I decided that I would bring over the Pioneer equipment that I had in my Saturn, this meant I have 5.1 DTS and Dolby Music II available. So I start with the biggest stealth challenge, getting my center channel without just putting Pioneer's center speaker pod on the dash.
This is what I did with my Saturn and I hated how it looked. Sounded great, just looked too non OEM for my liking. I thought about installing my center channel into the center vents of my Stealth. I read about this being done on another 3S owner's Stereo page. So I spent the whole summer with them closed to see if I could do without them, I didn't miss them at all so I picked up another center vent piece and went to work.
The biggest problem was to find a speaker that would fit there and give the fullest sound possible. I based my driver selection with the Freq. response that the Pioneer speaker pod had, according to Pioneer the speaker pod has a Freq range of 140Hz ~ 30kHz.
I found a Tang Band speaker that has a Freq range of 150Hz ~ 20,000kHz, I figured that this would be close enough plus the shape of this speaker is what appealed to me the most. It's dimensions are 2"x3" with a cutout of 1-13/16" x 3-3/8". I ended up sanding the long side of the speaker flanges down to get them to fit how I wanted but I think I achieved success.
I started by cutting the duct of the center vent like so:
I removed the metal clips that lock this vent into the dash before I cut it in two. After sanding, sanding, and more sanding, I was able to squeeze these into the opening of the vent, it is almost a perfect fit. The grills of the vent lock the speakers from moving forward.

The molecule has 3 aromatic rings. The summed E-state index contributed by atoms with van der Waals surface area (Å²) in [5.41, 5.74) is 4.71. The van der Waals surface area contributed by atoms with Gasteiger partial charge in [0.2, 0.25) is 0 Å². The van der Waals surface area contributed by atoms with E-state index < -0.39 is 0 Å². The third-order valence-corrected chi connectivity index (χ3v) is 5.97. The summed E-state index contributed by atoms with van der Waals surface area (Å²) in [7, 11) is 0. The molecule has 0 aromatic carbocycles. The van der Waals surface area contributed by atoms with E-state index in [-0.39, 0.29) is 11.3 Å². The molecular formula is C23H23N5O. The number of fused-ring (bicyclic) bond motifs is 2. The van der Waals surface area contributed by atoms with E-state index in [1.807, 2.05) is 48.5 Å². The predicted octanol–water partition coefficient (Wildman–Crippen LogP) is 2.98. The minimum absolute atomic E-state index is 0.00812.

Here is a couple pictures:
I will use Gorilla tape to join the two pieces back together once I get the back half of the vent sealed off and stuffed with Poly fill . I will also take non-drying modeling clay to seal off the backs of the speakers from the front.
Here is a rear shot:
Once I get baffle sealed off, I will wire them up in series and tape the two pieces back together. The best part is this will still remove like it should and I can replace the speakers should I blow them.
I sealed the speaker baffle with clay on both sides, I managed to form the clay on the front side to make the front opening shaped like a horn:
Then I took the vents out and covered them. So here is the finished product:
VERY "stealthy" right?
At this point I realized that I can not access the retaining clips behind the vent grills to remove the center vent in case I ever need to service the speakers, so I tried installing my center channel without them, turns out that the vent is lodged in the very good and I was able to remove the metal retaining clips.
From there I cut about a 1/2" off the back side of the duct. I didn't want the speaker terminals interfering with the air ducts. I then cut a plug for the rear from a plastic cutting board, glued it into place and added clay to the joint and surface of the duct to reduce any resonance that may have happened otherwise.
You can also see the nuts & bolts i used to make my speaker terminals. I wired the speakers together in series making the Ohm load 8 Ohms and 30 W RMS, I will be powering 100 W RMS to them, I like head room.
Stuffed some poly fill into the enclosure and taped the two halves together with Gorilla tape. Color the "-" nut with a Sharpie this is what the back looks like:
I have been able to audition my creation by hooking it up to my home theater right channel. Gave it a listen for a little bit sounded really good, actually it sounded better than the KLH speaker that I am using for my home theater. Noted this for a possible set of H/T speakers. So I know that this at least sounds decent at 80Htz and above because that is what my H/T speakers are x-over'd at.
I even have an Orion MaxBass to see if I can play around with the psychoacoustics to gain some bottom end, add the AudioControl DQS to the external processing, I THINK I should be able to make it sound acceptable.